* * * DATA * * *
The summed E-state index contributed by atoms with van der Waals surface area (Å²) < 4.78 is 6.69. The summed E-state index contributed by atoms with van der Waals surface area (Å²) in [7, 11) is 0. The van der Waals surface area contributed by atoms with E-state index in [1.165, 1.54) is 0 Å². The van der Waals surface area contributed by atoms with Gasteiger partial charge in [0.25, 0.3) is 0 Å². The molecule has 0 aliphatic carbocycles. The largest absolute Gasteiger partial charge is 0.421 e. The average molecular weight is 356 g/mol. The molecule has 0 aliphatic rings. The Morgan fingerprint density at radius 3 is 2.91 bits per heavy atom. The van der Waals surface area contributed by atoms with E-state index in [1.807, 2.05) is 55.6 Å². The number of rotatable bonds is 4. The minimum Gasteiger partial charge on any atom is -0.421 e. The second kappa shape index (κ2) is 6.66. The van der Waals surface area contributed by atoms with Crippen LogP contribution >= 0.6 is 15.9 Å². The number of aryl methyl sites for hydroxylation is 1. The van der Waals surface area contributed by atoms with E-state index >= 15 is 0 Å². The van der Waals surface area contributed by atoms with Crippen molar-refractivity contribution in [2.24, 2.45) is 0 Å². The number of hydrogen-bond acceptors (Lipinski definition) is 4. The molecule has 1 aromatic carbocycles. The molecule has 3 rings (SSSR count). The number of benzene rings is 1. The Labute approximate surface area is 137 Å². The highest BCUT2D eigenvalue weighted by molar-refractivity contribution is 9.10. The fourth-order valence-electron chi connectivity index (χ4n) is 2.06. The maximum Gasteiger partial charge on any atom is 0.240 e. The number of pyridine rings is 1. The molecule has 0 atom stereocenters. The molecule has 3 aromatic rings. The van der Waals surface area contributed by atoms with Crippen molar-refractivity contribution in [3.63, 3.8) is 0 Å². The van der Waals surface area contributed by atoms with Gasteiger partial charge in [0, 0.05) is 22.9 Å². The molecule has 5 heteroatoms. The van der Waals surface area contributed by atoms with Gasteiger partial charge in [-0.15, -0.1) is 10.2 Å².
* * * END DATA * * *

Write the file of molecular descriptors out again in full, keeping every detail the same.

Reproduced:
The summed E-state index contributed by atoms with van der Waals surface area (Å²) < 4.78 is 6.69. The summed E-state index contributed by atoms with van der Waals surface area (Å²) in [7, 11) is 0. The van der Waals surface area contributed by atoms with E-state index in [1.165, 1.54) is 0 Å². The van der Waals surface area contributed by atoms with Gasteiger partial charge in [0.25, 0.3) is 0 Å². The molecule has 0 aliphatic carbocycles. The largest absolute Gasteiger partial charge is 0.421 e. The average molecular weight is 356 g/mol. The molecule has 0 aliphatic rings. The Morgan fingerprint density at radius 3 is 2.91 bits per heavy atom. The van der Waals surface area contributed by atoms with E-state index in [1.807, 2.05) is 55.6 Å². The number of rotatable bonds is 4. The minimum Gasteiger partial charge on any atom is -0.421 e. The second kappa shape index (κ2) is 6.66. The van der Waals surface area contributed by atoms with Crippen LogP contribution >= 0.6 is 15.9 Å². The number of aryl methyl sites for hydroxylation is 1. The van der Waals surface area contributed by atoms with E-state index >= 15 is 0 Å². The van der Waals surface area contributed by atoms with Crippen molar-refractivity contribution in [2.24, 2.45) is 0 Å². The number of hydrogen-bond acceptors (Lipinski definition) is 4. The molecule has 1 aromatic carbocycles. The molecule has 3 rings (SSSR count). The number of benzene rings is 1. The Labute approximate surface area is 137 Å². The highest BCUT2D eigenvalue weighted by molar-refractivity contribution is 9.10. The fourth-order valence-electron chi connectivity index (χ4n) is 2.06. The maximum Gasteiger partial charge on any atom is 0.240 e. The number of pyridine rings is 1. The molecule has 0 atom stereocenters. The molecule has 3 aromatic rings. The van der Waals surface area contributed by atoms with Crippen molar-refractivity contribution in [3.63, 3.8) is 0 Å². The van der Waals surface area contributed by atoms with Gasteiger partial charge in [0, 0.05) is 22.9 Å². The molecule has 5 heteroatoms. The van der Waals surface area contributed by atoms with Gasteiger partial charge in [-0.15, -0.1) is 10.2 Å².